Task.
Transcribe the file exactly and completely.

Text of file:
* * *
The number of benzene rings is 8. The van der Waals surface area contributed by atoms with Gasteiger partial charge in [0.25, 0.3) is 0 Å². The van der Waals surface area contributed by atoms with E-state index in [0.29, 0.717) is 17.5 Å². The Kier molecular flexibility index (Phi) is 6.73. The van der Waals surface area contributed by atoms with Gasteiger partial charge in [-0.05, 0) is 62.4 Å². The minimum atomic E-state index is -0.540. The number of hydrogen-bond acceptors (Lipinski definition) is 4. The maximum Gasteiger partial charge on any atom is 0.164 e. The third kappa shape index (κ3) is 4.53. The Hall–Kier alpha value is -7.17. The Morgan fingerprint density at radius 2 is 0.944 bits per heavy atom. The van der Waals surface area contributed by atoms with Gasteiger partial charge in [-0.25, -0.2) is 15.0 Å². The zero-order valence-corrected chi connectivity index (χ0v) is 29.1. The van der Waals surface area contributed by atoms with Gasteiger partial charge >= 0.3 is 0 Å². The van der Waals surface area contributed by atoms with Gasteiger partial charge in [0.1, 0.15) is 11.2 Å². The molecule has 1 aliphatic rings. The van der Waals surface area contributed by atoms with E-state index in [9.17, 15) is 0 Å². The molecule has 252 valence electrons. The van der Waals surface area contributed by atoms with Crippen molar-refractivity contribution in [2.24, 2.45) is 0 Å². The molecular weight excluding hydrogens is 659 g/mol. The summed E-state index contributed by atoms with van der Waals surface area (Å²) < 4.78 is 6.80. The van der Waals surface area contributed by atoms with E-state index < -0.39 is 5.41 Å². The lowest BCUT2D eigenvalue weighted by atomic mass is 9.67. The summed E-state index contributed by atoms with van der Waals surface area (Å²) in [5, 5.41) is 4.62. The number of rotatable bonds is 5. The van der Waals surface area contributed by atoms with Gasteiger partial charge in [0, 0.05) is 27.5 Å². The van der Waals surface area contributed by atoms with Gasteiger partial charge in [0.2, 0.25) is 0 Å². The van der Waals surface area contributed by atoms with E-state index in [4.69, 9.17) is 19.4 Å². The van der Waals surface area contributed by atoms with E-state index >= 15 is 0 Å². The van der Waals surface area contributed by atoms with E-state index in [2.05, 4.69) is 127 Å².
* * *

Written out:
The number of benzene rings is 8. The van der Waals surface area contributed by atoms with Gasteiger partial charge in [0.25, 0.3) is 0 Å². The van der Waals surface area contributed by atoms with E-state index in [0.29, 0.717) is 17.5 Å². The Kier molecular flexibility index (Phi) is 6.73. The van der Waals surface area contributed by atoms with Gasteiger partial charge in [-0.05, 0) is 62.4 Å². The minimum atomic E-state index is -0.540. The number of hydrogen-bond acceptors (Lipinski definition) is 4. The maximum Gasteiger partial charge on any atom is 0.164 e. The third kappa shape index (κ3) is 4.53. The Hall–Kier alpha value is -7.17. The Morgan fingerprint density at radius 2 is 0.944 bits per heavy atom. The van der Waals surface area contributed by atoms with Gasteiger partial charge in [-0.25, -0.2) is 15.0 Å². The zero-order valence-corrected chi connectivity index (χ0v) is 29.1. The van der Waals surface area contributed by atoms with Gasteiger partial charge >= 0.3 is 0 Å². The van der Waals surface area contributed by atoms with Gasteiger partial charge in [0.1, 0.15) is 11.2 Å². The molecule has 1 aliphatic rings. The van der Waals surface area contributed by atoms with E-state index in [9.17, 15) is 0 Å². The molecule has 252 valence electrons. The van der Waals surface area contributed by atoms with Crippen molar-refractivity contribution in [2.24, 2.45) is 0 Å². The molecular weight excluding hydrogens is 659 g/mol. The summed E-state index contributed by atoms with van der Waals surface area (Å²) < 4.78 is 6.80. The van der Waals surface area contributed by atoms with E-state index < -0.39 is 5.41 Å². The lowest BCUT2D eigenvalue weighted by atomic mass is 9.67. The summed E-state index contributed by atoms with van der Waals surface area (Å²) in [5, 5.41) is 4.62. The number of rotatable bonds is 5. The van der Waals surface area contributed by atoms with Gasteiger partial charge in [0, 0.05) is 27.5 Å². The van der Waals surface area contributed by atoms with Gasteiger partial charge in [0.2, 0.25) is 0 Å². The van der Waals surface area contributed by atoms with E-state index in [4.69, 9.17) is 19.4 Å². The van der Waals surface area contributed by atoms with E-state index >= 15 is 0 Å². The van der Waals surface area contributed by atoms with E-state index in [2.05, 4.69) is 127 Å².